Loretta Barnard

Krampus: The origins of Santa’s antagonistic offsider

For those of you who have been naughty all year but still hope to bag presents from Santa, you might end up getting a visit from Krampus instead.

 

 

If you’ve been a good little boy or girl, then you can look forward to a visit from Santa Claus on Christmas Eve. Of course, you’ll be snuggled up in your bed, visions of sugarplums dancing round your little heads and hoping that Santa will bring you something wonderful and perhaps magical.

But what if you’ve been a naughty little boy or girl? What if you’ve spent the better part of the year pulling pigtails, teasing the cat, cheating at “I Spy”, refusing to eat your Brussels sprouts, not sharing your Lego? Well, you’d better brace yourself for a visit from the Krampus. He’ll poke and prod and beat you with a stick – and worse.

The Krampus?

I admit he was new to me, so I did a bit of digging. The Krampus originated in a very old European tradition dating from pre-Christian times, with influences from Northern and Germanic legend. He might be the son of Hel, the Norse god of the underworld, but it’s also been suggested that he was specially created to be a kind of foil to St Nicholas, a “bad Santa” if you will. The Krampus traditionally “appeared” on 6 December, which is St Nicholas’ Day too. His name is derived from the German word “krampen” meaning “claw”.

The Krampus is well known in Germany, Austria, Hungary, the Czech Republic, Slovenia and elsewhere, and is now also becoming a popular figure across America. Good grief, there’s even a 2015 movie about the creature starring Toni Colette, and let me tell you – it’s no Home Alone.

So exactly who or what is the Krampus? He’s a huge frightening creature that looks as if a mutated goat has been crossed with a Komodo dragon and then put through the wringer. Furry body, clawed hands, sharp fangs, pointy horns, sneering face – just one look at him can scare you witless. And yet he’s apparently the travelling companion of St Nicholas.

But while good old Santa leaves behind a lovely treat, the Krampus will beat you with stout branches. And that’s if you’re lucky! He might prefer to shove you into his dirty sack, drag you back to his disgusting lair and maybe even eat you up as a midnight snack.

In the Middle Ages the church tried to outlaw any references to the Krampus because it felt he was a pagan version of Satan, but no matter how hard they tried, he stuck around. People love their myths, not to mention a bit of horror. In Austria and Germany, Krampus Night is still held annually to scare children and there are also adult Krampus festivities where (usually) drunken people dress up in demonic outfits and roam the streets trying to frighten the bejesus out of everyone. I venture to suggest that drunken louts in a parade is far more frightening than an ancient folkloric figure, but it’s Christmas-time and in the spirit of goodwill I’ll give them the benefit of the doubt.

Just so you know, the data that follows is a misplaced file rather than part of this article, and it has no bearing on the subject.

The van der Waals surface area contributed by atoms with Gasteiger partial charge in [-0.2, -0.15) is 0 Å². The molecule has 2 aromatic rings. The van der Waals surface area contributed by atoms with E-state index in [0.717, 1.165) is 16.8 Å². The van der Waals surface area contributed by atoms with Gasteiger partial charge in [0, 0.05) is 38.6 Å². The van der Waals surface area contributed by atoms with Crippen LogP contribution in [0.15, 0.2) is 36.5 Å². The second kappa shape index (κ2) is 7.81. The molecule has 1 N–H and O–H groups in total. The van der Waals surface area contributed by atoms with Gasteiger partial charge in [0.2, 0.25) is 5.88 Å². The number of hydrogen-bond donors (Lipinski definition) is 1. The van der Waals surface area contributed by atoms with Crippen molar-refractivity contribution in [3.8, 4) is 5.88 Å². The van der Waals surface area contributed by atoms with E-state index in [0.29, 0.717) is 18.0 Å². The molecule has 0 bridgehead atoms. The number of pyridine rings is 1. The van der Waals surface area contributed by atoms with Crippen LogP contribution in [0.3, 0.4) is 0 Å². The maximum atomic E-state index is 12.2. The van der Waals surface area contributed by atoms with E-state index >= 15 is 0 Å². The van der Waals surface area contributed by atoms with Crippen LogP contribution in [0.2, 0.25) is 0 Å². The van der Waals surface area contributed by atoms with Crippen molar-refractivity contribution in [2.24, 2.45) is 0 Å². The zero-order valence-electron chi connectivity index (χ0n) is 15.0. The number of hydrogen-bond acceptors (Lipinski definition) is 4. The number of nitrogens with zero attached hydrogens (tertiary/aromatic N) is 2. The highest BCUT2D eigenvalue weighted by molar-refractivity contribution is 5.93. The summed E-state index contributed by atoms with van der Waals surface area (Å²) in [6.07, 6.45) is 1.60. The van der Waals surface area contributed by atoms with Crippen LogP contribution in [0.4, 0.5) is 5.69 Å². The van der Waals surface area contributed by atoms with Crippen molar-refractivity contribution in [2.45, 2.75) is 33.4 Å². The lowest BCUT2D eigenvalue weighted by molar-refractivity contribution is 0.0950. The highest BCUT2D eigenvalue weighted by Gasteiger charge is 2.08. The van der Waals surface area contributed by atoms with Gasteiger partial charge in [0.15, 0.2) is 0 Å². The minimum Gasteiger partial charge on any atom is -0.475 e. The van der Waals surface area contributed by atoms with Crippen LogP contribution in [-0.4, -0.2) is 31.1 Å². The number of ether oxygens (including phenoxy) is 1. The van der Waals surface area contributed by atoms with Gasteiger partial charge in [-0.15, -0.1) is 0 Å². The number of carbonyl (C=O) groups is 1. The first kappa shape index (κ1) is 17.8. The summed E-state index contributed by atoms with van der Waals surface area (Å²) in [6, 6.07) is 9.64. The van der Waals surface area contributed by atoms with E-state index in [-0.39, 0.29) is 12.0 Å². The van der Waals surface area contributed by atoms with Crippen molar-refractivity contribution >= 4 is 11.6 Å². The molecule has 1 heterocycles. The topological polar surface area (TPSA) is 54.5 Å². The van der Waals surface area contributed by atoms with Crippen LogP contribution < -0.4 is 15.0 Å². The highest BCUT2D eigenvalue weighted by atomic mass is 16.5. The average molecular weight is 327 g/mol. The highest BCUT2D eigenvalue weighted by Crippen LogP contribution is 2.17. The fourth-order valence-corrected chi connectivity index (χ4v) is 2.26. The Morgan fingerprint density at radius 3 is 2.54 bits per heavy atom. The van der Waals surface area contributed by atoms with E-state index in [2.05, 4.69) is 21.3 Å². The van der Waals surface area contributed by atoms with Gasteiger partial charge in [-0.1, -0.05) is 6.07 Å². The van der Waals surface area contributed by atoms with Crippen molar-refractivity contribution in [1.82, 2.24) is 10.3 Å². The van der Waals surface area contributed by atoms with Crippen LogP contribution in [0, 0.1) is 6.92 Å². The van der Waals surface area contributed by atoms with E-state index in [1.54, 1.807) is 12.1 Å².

A visit from Santa Claus has long been used as a bribe to keep children from misbehaving in the lead-up to Christmas. The Krampus is kind of like Santa’s polar (sorry!) opposite – his judgments are harsh, so naughty children had better watch out, they’d better take care, as the song says. But he’s not intended to be the “anti-Santa”. Originally St Nicholas and the Krampus worked together to either reward good children (with a gift) or punish naughty children (by giving them a lump of coal).


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There are similar myths in other cultures. For example, in the Netherlands, Sinterklaas’s sidekick is Zwarte Piet (Black Pete), and in other German traditions, Santa is accompanied by either Belsnickel or Knecht Ruprecht – none perhaps as threatening as the Krampus but not creatures you want to have much to do with.

Like any mythological creature, the reputation and appearance of the Krampus have metamorphosed over time. He’s grown even uglier and has no qualms about hitting children or taking them away from their homes to live in Hell for a whole year. Really, it makes a naughty kid yearn for a piece of coal.

Hopefully, it’s not too late for you to be good because it’s not only Santa who sees you when you’re sleeping and knows when you’re awake, who knows when you’ve been bad or good…well, you know the rest.

Sleep tight!

 

Loretta Barnard

Loretta Barnard is a freelance writer and editor who, in a long career, has done almost everything possible in the book publishing industry. These days she actively pursues her love of music, literature and theatre, and is something of a wannabe roving ambassador for the creative and performing arts.

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